It might have been merely frustration: Three straight years of making international finals, three straight finals losses in extra time or on penalties. Or it might have been the last night of Argentina as we know it.
After falling to Chile on PKs in the Copa America final for the second year in a row, Argentina’s biggest star and the world’s greatest soccer player said he’s done with the national team.
“It’s incredible, the fact that we can’t win it,” Lionel Messi told reporters. “It happened to us again, and by penalty kicks. It’s the third consecutive final. We tried. We tried and it wasn’t for us. It’s difficult in this moment to do any sort of analysis. In the locker room, I thought that the national team is not for me. It’s what I feel right now. It’s a great sadness that it happened to me again, the fact that I missed a penalty kick that was very important. It’s for the good of everybody. It’s not enough to just get to the final and not win.
“I was thinking in the locker room that this is it for me in terms of the national team. It has been four finals [including the 2007 Copa América]. It’s not for me. I tried to find [a title]. It’s what I wanted most. Unfortunately, I didn’t get it, but I think that’s it.”
Messi was just the first domino to fall. In the ensuing hours, reports emerged tying just about every player of quality to early international retirement. It’s hard to keep track of them all at this point, but ESPN was told that Javier Mascherano, Sergio Aguero, and Lucas Biglia are planning to quit the national team. Angel Di Maria, Gonazlo Higuain, Ezequiel Lavezzi, and Ever Banega could follow.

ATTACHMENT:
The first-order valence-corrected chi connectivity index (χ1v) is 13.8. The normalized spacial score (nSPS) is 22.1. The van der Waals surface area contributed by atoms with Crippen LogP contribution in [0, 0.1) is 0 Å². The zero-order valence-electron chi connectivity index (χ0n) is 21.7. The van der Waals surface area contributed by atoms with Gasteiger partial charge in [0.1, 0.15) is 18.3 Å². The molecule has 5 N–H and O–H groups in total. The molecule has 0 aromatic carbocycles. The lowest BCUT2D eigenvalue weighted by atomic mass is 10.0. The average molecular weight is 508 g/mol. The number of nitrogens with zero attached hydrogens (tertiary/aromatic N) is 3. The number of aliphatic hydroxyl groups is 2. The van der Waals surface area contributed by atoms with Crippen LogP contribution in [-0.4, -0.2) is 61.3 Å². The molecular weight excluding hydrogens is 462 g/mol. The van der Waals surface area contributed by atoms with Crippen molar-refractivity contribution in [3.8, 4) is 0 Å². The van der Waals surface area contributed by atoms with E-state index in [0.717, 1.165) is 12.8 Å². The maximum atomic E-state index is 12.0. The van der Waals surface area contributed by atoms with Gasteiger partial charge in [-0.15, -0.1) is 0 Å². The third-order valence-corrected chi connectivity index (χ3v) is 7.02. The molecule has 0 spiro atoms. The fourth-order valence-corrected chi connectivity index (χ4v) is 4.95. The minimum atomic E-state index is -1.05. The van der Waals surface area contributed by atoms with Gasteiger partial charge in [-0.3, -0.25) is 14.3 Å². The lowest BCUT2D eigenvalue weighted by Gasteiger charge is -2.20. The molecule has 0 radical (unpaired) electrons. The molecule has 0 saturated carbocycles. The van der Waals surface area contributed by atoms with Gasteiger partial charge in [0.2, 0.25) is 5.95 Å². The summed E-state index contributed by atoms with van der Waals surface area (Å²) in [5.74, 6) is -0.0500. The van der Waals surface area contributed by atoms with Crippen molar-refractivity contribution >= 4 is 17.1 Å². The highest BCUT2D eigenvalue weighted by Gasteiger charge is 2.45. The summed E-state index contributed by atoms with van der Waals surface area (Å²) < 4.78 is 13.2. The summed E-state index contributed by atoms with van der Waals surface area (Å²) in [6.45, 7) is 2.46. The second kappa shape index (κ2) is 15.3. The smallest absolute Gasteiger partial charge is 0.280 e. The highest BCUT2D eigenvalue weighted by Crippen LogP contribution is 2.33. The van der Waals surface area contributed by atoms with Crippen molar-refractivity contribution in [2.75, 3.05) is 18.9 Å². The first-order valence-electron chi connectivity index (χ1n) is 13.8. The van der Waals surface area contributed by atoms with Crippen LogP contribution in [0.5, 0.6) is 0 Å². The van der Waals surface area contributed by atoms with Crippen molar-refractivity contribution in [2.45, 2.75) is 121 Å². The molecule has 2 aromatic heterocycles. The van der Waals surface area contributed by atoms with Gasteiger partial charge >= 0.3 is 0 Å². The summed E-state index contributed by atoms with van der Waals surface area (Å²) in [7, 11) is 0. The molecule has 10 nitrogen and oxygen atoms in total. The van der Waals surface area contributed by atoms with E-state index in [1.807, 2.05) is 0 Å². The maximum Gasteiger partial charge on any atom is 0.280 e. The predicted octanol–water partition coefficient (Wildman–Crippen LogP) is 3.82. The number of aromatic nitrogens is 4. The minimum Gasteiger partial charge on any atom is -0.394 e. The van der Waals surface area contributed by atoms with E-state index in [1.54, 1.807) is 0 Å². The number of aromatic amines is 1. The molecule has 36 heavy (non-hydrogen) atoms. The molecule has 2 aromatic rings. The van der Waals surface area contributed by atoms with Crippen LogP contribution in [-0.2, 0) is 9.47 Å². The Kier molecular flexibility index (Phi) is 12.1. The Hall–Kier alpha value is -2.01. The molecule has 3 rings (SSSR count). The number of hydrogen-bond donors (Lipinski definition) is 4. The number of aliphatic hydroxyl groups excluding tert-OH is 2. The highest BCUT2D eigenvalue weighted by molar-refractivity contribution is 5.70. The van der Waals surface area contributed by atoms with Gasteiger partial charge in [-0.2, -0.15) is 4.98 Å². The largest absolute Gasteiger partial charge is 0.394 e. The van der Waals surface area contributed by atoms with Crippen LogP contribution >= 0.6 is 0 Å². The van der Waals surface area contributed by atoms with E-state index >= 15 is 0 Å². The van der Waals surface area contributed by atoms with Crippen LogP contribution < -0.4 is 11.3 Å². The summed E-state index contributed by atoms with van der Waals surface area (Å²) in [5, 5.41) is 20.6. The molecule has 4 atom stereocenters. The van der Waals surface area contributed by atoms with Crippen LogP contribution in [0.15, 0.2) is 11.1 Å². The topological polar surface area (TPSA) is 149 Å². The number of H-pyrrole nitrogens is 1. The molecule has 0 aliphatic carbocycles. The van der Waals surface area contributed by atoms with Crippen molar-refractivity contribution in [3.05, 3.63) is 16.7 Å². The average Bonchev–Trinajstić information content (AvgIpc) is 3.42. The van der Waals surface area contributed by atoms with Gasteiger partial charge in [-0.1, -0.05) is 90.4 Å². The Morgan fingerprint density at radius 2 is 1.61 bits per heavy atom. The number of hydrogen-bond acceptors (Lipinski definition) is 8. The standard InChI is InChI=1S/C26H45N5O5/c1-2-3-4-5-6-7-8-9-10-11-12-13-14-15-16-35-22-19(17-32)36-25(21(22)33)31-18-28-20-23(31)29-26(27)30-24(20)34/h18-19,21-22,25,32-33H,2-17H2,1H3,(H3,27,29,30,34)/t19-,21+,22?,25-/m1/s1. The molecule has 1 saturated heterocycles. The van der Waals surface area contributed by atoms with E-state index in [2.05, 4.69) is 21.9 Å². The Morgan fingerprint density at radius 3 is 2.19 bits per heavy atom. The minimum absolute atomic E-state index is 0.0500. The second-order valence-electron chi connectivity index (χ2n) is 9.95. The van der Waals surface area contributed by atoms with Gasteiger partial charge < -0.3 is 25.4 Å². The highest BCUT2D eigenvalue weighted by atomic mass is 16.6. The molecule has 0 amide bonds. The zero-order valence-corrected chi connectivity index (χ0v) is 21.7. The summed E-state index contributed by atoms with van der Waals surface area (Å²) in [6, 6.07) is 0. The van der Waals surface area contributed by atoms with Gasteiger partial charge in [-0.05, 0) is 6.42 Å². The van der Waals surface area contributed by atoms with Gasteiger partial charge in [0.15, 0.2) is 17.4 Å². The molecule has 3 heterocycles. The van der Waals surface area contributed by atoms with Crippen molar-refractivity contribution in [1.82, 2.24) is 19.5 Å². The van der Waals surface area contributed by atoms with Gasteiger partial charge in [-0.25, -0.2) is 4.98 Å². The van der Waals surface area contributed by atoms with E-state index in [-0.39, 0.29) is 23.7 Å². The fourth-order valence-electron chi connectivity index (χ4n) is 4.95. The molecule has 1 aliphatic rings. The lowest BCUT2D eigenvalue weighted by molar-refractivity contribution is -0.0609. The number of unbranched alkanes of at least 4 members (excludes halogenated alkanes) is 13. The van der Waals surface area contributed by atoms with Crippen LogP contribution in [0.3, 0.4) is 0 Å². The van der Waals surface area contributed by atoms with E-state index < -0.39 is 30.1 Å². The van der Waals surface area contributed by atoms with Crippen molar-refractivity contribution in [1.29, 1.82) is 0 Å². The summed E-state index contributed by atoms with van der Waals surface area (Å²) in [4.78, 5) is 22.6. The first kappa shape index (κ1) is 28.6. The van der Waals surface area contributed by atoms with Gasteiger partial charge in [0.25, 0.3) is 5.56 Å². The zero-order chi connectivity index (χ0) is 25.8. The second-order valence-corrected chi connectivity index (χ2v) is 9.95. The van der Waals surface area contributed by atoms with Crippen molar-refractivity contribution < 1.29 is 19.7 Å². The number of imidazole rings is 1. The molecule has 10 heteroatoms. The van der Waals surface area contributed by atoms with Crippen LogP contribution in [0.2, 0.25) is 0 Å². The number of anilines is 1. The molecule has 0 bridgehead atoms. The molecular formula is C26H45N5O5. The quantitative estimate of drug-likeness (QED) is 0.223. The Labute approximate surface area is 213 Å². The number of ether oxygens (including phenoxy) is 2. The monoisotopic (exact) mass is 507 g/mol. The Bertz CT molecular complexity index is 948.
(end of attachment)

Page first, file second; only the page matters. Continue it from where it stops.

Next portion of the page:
How did it all go so wrong? As you might guess, the problems here run much deeper than results. The Argentine FA is, to put it mildly, a nightmare. (“Que desastre,” as Messi put it on Friday.)
The AFA’s corruption is so endemic, it outlived its architect. Julio Grondona died in 2014 after 35 years with unquestioned power, and he left behind a mess. Prosecutors have alleged that money meant for the clubs has disappeared into the pockets of executives and politicians. Grondona’s successor, AFA president Luis Segura, was indicted last week along with six other executives and three former presidential cabinet heads. National team players have long complained of being constantly sent around the world for matches to put money in the FA’s coffers. No one knows what next season’s Primera División will look like, or if it will even exist amid a push for a new “Superliga.” Last December’s presidential election ended in a farce, when 75 voters somehow produced a 38-38 tie.
Things have gotten so bad that on Friday FIFA stepped in to seize control of the AFA.
This, then, is the backdrop for Messi’s shocking pronouncement, as much or more so than the pure on-field frustration of again coming so close yet failing to win Argentina’s first major trophy since 1993. For that reason, it’s possible to read these retirement hints as threats—as a potential power play on the part of Argentina’s golden generation. FA reform now, or we walk.
Messi will be 30 years old at the start of the next World Cup, and it is hard to imagine him not being there. But will the prospect be enough for Argentina to get its shit straight?